When bad news dominates the headlines, as it has so often over the past few months, we find ourselves asking a frighteningly familiar question: how can we explain this to the kids?
It’s at these particularly hard times -- after Newtown, for instance, or in the wake of the Boston bombing -- that children’s media seems to come under particularly intense scrutiny. But why don’t we pay closer attention to the art and entertainment our kids experience on a regular basis? How carefully do we really consider the media they are ingesting at the library, in the playroom and when they sit in front of the TV?
In a month-long radio series, NPR has approached this question from myriad angles -- examining everything from the lack of racial diversity in children's books to how the media presents hard subjects like cancer, school shootings and genocide.
"Media," for the purposes of this series, is a broad term, meaning books and TV shows, but also physical toys -- from blocks to dolls. In an upcoming story, we learn about the rise of kids playing with "goth Barbies" (better known as Monster High dolls).
“The idea behind this is that NPR is known for its cultural coverage, but the great majority of it is about cultural offerings for adults,” reporter Neda Ulaby, who contributed several stories to the series, said in a phone interview with The Huffington Post. “And we have given a great deal of thought to the idea that children are also incredible consumers of culture; there's TV shows for them, there's books, there's games, there's apps -- and we haven't really looked at those and taken them as seriously as culture for adults, even though kids spend hours a day looking at this kind of thing.”
"The quality and the content of what kids are paying attention to is worthy of serious cultural examination,” she argues.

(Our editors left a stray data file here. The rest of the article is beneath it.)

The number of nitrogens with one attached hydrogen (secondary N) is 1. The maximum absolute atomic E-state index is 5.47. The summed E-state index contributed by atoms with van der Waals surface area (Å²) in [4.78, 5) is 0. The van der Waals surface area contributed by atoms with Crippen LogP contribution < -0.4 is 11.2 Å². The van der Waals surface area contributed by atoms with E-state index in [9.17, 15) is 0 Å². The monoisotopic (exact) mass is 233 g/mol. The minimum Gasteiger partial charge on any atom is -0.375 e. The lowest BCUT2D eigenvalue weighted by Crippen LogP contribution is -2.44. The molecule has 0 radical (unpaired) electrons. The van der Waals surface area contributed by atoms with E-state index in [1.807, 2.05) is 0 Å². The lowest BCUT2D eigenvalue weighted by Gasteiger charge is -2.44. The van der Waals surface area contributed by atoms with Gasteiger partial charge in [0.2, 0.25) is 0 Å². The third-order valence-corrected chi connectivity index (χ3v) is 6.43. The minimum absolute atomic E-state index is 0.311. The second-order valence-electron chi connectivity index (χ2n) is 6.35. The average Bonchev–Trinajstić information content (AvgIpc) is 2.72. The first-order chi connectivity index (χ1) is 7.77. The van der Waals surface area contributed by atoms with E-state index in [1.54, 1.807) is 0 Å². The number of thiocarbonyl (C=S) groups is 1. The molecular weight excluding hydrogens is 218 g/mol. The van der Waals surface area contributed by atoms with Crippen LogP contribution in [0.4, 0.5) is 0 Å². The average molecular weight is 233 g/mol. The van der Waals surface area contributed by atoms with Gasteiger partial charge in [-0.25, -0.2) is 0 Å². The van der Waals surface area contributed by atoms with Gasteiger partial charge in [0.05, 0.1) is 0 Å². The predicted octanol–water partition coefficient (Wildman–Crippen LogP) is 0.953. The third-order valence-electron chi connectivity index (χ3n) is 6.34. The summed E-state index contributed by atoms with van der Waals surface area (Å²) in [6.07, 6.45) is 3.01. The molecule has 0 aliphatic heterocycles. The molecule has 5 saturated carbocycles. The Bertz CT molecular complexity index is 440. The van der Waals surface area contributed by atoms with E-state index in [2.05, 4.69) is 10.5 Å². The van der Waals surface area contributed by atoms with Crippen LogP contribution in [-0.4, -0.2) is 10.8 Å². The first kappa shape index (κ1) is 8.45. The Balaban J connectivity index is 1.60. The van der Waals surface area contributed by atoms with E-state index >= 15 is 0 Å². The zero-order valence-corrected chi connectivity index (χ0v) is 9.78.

A key example Ulaby and the series editor, Sara Sarasohn, cite, is that of HBO’s widely discussed “Girls” -- and a far less thoroughly dissected, but more widely consumed, show for teens called “The Legend of Korra,” which Ulaby covered for NPR last year.
"It was on Nickelodeon, and because it was aimed at young teens it wasn't taken as seriously as 'Girls', even though 'Korra' could have supported just as much thoughtful criticism as any show on HBO," Sarahson explained in a description of the series.
Elizabeth Blair, another contributor, says the inspiration for the series was personal. Blair has an 8-year-old son, and says that tackling hard subjects has come up for her and Sarahson (also a mom) in the past. Blair often wonders what her son would think of the subjects she's reporting on.
Ulaby, who is not a parent, was particularly fascinated by the phenomenon of Toy Fair, the annual trade show held in Manhattan’s Javits Center each February. A segment on LEGO Friends -- the brand’s line for girls that has sparked both sales and controversy -- arose from what she observed there. And for a different story, she examined how one of the world’s most basic toys -- the block -- has been complicated by our rapidly changing world.
Two stories about what (and how) kids read today are particularly compelling. One highlights a recent report showing that, despite an increasingly diverse readership, kids' books fall far short of reflecting the general population in terms of race. More bluntly, they're "overwhelmingly white": of around 3,600 titles the University of Wisconsin-Madison's Cooperative Children's Book Center received last year, less than eight percent were about people of color.
Another reveals that high school kids -- and their teachers -- are choosing to read (and assign) books that are less and less challenging. The Hunger Games stories, for example, provide only a fifth-grade-level reading experience for teens who should be capable of consuming material that is more of a stretch. Research from Renaissance Learning cited in the story shows that many students stop reading more complicated books at the end of middle school -- a choice that essentially stunts their growth as readers. And it's not just personal preference that's to blame: it seems classic works have been disappearing from classrooms in recent years.
These subjects and the others that form the full series are perhaps most relevant to people who are raising children now. But the stories are not just for parents, Ulaby says. “We’re mentors to kids, even if we’re not parents to them -- we’re grandparents, we’re aunts and uncles," she explains. In other words, we all influence and interact with children on a daily basis -- and it's in our best interest, and theirs, to analyze their media as carefully as we do our own.
Click through the slideshow below for links to the stories from the series, and visit the its homepage on NPR.
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